Lucky Ones is Pat Green's third album for a major label, but it's the first one where he truly seems comfortable gunning for the big time. He enlists producer Don Gehman, who produced a few songs on his previous album, 2003's Wave on Wave, for the entire record, and Gehman not only gives Lucky Ones a bright roots rock feel similar to the albums he produced for John Mellencamp, he also enlists drummer Kenny Aronoff and violinist Lisa Germano, both Mellencamp vets, for a few tracks. These two, along with a few other session musicians, mix seamlessly with Green's seven-piece backing band, giving the album a consistent sound -- and that sound is big and shiny, part contemporary country, part heartland rock, all polished and designed for a wide audience. The ballads never get too maudlin, the up-tempo numbers never rock too hard. All the songs are about love and good times, whether it's about how it's good to be home or sitting around with Brad Paisley and reminiscing about college. It's all bright and tuneful, closer to the mainstream Midwest rock of the '80s than contemporary country, but that's part of its appeal -- it's well-crafted, highly polished, anthemic roots rock that appeals to the heart of America. While it is true that if you listen hard enough it's possible to hear the formula and the calculation behind Green's amalgam of country and MOR rock, there's no denying that at its best it's hard to resist, and there's also no denying that Lucky Ones finds the singer at his best.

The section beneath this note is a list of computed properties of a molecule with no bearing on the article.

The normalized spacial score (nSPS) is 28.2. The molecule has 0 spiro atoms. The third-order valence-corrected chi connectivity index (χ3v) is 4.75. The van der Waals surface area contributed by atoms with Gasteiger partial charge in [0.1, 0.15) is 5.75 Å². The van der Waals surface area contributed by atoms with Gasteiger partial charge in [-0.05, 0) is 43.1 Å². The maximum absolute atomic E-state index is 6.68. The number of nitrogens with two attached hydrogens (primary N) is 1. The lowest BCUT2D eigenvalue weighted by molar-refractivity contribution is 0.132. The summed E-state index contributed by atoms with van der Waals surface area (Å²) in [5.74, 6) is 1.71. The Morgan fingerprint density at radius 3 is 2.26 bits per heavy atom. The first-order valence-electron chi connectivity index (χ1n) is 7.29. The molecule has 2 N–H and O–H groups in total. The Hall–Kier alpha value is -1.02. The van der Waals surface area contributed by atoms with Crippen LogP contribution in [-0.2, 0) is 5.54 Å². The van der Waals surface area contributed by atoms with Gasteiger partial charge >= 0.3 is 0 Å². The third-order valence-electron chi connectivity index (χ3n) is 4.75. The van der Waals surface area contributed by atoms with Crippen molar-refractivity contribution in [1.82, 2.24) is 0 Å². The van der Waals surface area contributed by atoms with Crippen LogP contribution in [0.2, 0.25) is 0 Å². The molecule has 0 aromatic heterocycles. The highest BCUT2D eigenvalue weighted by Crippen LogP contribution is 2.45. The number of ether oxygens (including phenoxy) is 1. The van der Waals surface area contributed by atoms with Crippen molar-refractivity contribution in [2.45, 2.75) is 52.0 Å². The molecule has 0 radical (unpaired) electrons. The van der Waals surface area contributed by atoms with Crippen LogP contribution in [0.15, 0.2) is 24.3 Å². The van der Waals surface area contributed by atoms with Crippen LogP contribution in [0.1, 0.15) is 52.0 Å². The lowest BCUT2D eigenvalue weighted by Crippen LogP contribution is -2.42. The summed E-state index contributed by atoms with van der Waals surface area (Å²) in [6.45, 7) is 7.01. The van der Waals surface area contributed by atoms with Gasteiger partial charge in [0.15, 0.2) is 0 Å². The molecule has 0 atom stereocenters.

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AllMusic Review by Stephen Thomas Erlewine